Sen. Marco Rubio might be a Spanish-speaking Cuban from Miami, but he is currently winning the Republican Party’s “American” presidential primary as the only guy speaking common English right now.
It is still early in a wide-open contest for the nomination, and there are plenty of other important hurdles each candidate must clear. But, as Republicans have learned in the last few disappointing presidential elections, nothing is more important than having a candidate who can speak like a normal American.
In 2008, we learned that Sen. John McCain’s crazy Geritol/Beach Boys talk about “bomb, bomb, bomb — bomb, bomb Iran” and suspending his fizzling presidential campaign to somehow stop the economic meltdown was no match for all the gilded hype about “hope” and “change.” We now know that then-Sen. Barack Obama was totally full of untreated sewage, but at least he served it to us in ordinary English.
Four years later, Mitt Romney of the loftier regions of the upper 52 percent, taught us that speaking rich guy and talking about how he loves firing people isn’t a terribly good strategy for reaching the presidency. The high point of Mr. Romney’s campaign was the first debate, where President Obama talked like exasperated royalty and Mr. Romney stunned the world with his command of plain English.
The ensuing November beat down of the GOP — despite the shambles Mr. Obama and Democrats were making of the place — was so stinging that even the famously obtuse party bosses got the message. After a period of intense introspection, they concluded: “The Republican Party needs to stop talking to itself.”
Former Gov. Jeb Bush speaks pure blue-blood Brahmin. And no matter how much salsa cred he claims by constantly pimping out his little wife, he remains a very pale patrician.
Sen. Ted Cruz beautifully encapsulates the rage most voters feel toward Washington. But unfortunately he speaks right-wing Kool-Aid that, literally, frightens little children in the audience. That is not good. Politicians are supposed to kiss little babies, not scare them.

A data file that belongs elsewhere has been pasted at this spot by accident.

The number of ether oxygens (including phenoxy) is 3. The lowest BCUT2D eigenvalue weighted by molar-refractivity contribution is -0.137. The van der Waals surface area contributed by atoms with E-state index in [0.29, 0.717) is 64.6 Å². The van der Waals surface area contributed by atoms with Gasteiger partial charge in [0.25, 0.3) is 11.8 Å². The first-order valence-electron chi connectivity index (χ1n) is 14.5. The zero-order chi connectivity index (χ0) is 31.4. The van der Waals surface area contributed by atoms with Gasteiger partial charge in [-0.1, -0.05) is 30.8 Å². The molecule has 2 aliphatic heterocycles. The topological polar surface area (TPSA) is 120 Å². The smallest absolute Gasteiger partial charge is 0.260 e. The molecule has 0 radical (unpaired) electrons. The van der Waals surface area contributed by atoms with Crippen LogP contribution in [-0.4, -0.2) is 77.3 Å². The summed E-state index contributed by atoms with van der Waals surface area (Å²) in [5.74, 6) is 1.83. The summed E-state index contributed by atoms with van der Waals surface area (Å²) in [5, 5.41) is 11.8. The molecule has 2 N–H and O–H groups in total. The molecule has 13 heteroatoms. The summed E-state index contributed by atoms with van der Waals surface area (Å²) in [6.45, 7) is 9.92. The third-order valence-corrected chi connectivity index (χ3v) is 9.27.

Sen. Rand Paul seems to have perfectly captured the don’t-tread-on-me sentiments of many conservatives, particularly the young. Problem is that he also seems to be speaking kook. His father got away with it because he was an appealing old man. But with Rand, it is like he is tuned to a frequency that can only be picked up if you are wearing a tinfoil hat.
Former Gov. Mike Huckabee comes very, very close to speaking plain American and can be genuinely hysterical, especially when he is mocking other candidates. But he can’t help himself veering wildly into preacher mode, which is deadly for a politician.
Scott Walker and Bobby Jindal are both — God bless them! — governors and not politicians long steeped in the putrid excreta of Washington, D.C. But when they open their mouths, they both speak geek.
All their policy positions, spending cuts and taking on the beastly public unions are beyond commendable. But to be a viable presidential contender, you have to speak ordinary American English.
Mr. Rubio has had his stumbles, and his present position in the U.S. Senate should certainly be held against him. But when he speaks — in Spanish or English — he speaks American. He tells a story. He talks about legal immigration that unites people. He talks vividly about the American dream. And he does it with humility and optimism and without scaring little children.
The good news for Republicans is that Democrats appear — once again — to be ready to canonize Hillary Rodham Clinton as their nominee. She hasn’t spoken a word of English in the quarter-century since she left Arkansas.
Charles Hurt can be reached at firstname.lastname@example.org, and on Twitter at @charleshurt.